Sing: Christ the Lord Is Risen Today, UMH 302
This is THE site for Christians. It is meaningful to see the places where Jesus was stripped of his garments (10); nailed to the cross (11); crucified (12); taken down from the cross (13); and laid in the tomb (14). But the main attraction in this church is the site of Jesus’ resurrection! (The Greek Orthodox name for this church is The Anastasis – The Church of the Resurrection.)
The resurrection of our Lord Jesus Christ makes this place the most important place in the world for Christians. But that does not mean that the other things that happened here are unimportant. Each event had its own place in God’s plan to bring redemption to all of creation.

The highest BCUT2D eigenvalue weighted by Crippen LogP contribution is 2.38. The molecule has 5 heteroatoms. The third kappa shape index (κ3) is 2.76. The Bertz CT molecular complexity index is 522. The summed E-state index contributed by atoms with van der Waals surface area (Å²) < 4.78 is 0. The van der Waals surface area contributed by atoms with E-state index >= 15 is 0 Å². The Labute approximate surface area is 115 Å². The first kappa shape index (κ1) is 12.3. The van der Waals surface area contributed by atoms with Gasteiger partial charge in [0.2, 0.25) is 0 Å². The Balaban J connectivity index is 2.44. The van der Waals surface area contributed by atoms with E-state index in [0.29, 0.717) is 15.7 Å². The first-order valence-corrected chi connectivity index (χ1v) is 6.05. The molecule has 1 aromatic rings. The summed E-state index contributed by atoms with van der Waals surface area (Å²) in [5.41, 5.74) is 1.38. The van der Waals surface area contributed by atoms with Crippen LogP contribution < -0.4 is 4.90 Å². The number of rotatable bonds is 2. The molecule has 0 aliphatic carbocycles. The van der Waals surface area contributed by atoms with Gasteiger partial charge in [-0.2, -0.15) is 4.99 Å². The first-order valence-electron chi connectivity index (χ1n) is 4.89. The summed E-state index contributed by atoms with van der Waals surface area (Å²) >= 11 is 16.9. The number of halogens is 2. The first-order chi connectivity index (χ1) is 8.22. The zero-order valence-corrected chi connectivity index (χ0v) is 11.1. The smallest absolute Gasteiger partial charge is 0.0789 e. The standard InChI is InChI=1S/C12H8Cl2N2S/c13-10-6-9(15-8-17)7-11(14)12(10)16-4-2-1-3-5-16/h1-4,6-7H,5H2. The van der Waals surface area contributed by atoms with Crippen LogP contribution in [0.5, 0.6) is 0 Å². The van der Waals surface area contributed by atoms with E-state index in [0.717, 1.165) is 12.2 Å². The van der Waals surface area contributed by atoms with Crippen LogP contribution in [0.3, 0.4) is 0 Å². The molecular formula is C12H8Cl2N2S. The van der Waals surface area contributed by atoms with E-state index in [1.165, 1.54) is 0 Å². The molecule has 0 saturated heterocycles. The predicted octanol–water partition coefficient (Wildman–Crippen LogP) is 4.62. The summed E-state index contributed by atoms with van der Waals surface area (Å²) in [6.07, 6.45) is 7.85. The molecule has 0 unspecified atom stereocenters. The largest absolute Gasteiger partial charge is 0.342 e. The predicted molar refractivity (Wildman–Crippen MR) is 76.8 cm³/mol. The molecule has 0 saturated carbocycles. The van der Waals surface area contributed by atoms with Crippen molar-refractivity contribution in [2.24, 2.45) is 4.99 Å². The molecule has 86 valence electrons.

The early Christians had already begun to venerate this site before the Bar Kochba Revolt in 132 AD. After the Romans had put down this second revolt in 60 years the emperor Hadrian was determined to put an end to Judaism and any sects of Judaism like Christianity. Hadrian had the major temple of his new Hellenistic city built on this site. Unwittingly, this helped mark this site and keep it well preserved.
In 326 the emperor Constantine I had the pagan temple torn down and the hillside cut away from around Christ’s tomb. He then had a church built around these two sites (the crucifixion and resurrection). Constantine’s church was burned by the Persians in 614 and then rebuilt. That church was destroyed by the Muslims in 1009, including the destruction of the rock tomb, and then partially rebuilt. The Crusaders finished the reconstruction in 1149 and that is substantially the church we see today.
This first visit I made to the Church of the Holy Sepulcher was rather frantic. The Sunday crowd was large and we were not given very long to see so very much. In my notes from that day I wrote, “I am not sure what I was looking at, but I know who died and rose for me!” I will get a second chance in just a few days.